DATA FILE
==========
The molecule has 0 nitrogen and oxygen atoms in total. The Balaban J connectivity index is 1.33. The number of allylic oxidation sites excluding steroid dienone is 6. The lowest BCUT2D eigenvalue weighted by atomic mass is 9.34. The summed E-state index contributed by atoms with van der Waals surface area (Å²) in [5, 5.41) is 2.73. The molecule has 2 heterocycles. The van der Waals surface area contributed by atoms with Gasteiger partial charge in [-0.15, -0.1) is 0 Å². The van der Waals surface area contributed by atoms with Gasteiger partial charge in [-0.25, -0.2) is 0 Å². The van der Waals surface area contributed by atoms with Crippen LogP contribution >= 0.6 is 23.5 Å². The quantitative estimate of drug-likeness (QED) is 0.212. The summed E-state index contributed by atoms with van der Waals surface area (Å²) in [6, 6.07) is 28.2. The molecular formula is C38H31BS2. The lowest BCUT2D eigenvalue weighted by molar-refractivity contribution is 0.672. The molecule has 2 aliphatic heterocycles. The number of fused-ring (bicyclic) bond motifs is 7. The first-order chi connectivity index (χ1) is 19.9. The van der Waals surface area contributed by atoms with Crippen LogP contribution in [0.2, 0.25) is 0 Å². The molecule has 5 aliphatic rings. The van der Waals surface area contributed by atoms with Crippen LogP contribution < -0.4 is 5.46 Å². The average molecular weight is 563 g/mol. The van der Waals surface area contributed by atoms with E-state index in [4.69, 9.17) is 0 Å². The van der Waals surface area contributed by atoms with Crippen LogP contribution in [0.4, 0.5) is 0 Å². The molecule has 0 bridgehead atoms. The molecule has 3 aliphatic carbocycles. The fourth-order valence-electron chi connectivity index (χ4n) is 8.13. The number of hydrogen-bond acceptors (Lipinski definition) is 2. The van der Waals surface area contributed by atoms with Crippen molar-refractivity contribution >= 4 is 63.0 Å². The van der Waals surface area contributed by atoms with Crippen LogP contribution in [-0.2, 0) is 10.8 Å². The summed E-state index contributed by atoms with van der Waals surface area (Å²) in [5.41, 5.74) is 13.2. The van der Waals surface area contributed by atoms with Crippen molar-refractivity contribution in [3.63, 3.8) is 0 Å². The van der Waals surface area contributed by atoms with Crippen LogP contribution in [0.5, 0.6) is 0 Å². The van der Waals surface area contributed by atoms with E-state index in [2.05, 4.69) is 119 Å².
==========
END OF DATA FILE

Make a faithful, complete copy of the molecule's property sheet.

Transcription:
The molecule has 0 nitrogen and oxygen atoms in total. The Balaban J connectivity index is 1.33. The number of allylic oxidation sites excluding steroid dienone is 6. The lowest BCUT2D eigenvalue weighted by atomic mass is 9.34. The summed E-state index contributed by atoms with van der Waals surface area (Å²) in [5, 5.41) is 2.73. The molecule has 2 heterocycles. The van der Waals surface area contributed by atoms with Gasteiger partial charge in [-0.15, -0.1) is 0 Å². The van der Waals surface area contributed by atoms with Gasteiger partial charge in [-0.25, -0.2) is 0 Å². The van der Waals surface area contributed by atoms with Crippen LogP contribution >= 0.6 is 23.5 Å². The quantitative estimate of drug-likeness (QED) is 0.212. The summed E-state index contributed by atoms with van der Waals surface area (Å²) in [6, 6.07) is 28.2. The molecular formula is C38H31BS2. The lowest BCUT2D eigenvalue weighted by molar-refractivity contribution is 0.672. The molecule has 2 aliphatic heterocycles. The number of fused-ring (bicyclic) bond motifs is 7. The first-order chi connectivity index (χ1) is 19.9. The van der Waals surface area contributed by atoms with Crippen LogP contribution in [0.2, 0.25) is 0 Å². The molecule has 5 aliphatic rings. The van der Waals surface area contributed by atoms with Crippen LogP contribution < -0.4 is 5.46 Å². The average molecular weight is 563 g/mol. The van der Waals surface area contributed by atoms with E-state index in [4.69, 9.17) is 0 Å². The van der Waals surface area contributed by atoms with Crippen LogP contribution in [0.4, 0.5) is 0 Å². The molecule has 0 bridgehead atoms. The molecule has 3 aliphatic carbocycles. The fourth-order valence-electron chi connectivity index (χ4n) is 8.13. The number of hydrogen-bond acceptors (Lipinski definition) is 2. The van der Waals surface area contributed by atoms with Crippen molar-refractivity contribution >= 4 is 63.0 Å². The van der Waals surface area contributed by atoms with Crippen LogP contribution in [-0.2, 0) is 10.8 Å². The summed E-state index contributed by atoms with van der Waals surface area (Å²) in [5.41, 5.74) is 13.2. The van der Waals surface area contributed by atoms with Crippen molar-refractivity contribution in [3.63, 3.8) is 0 Å². The van der Waals surface area contributed by atoms with Crippen LogP contribution in [0.5, 0.6) is 0 Å². The van der Waals surface area contributed by atoms with E-state index in [2.05, 4.69) is 119 Å².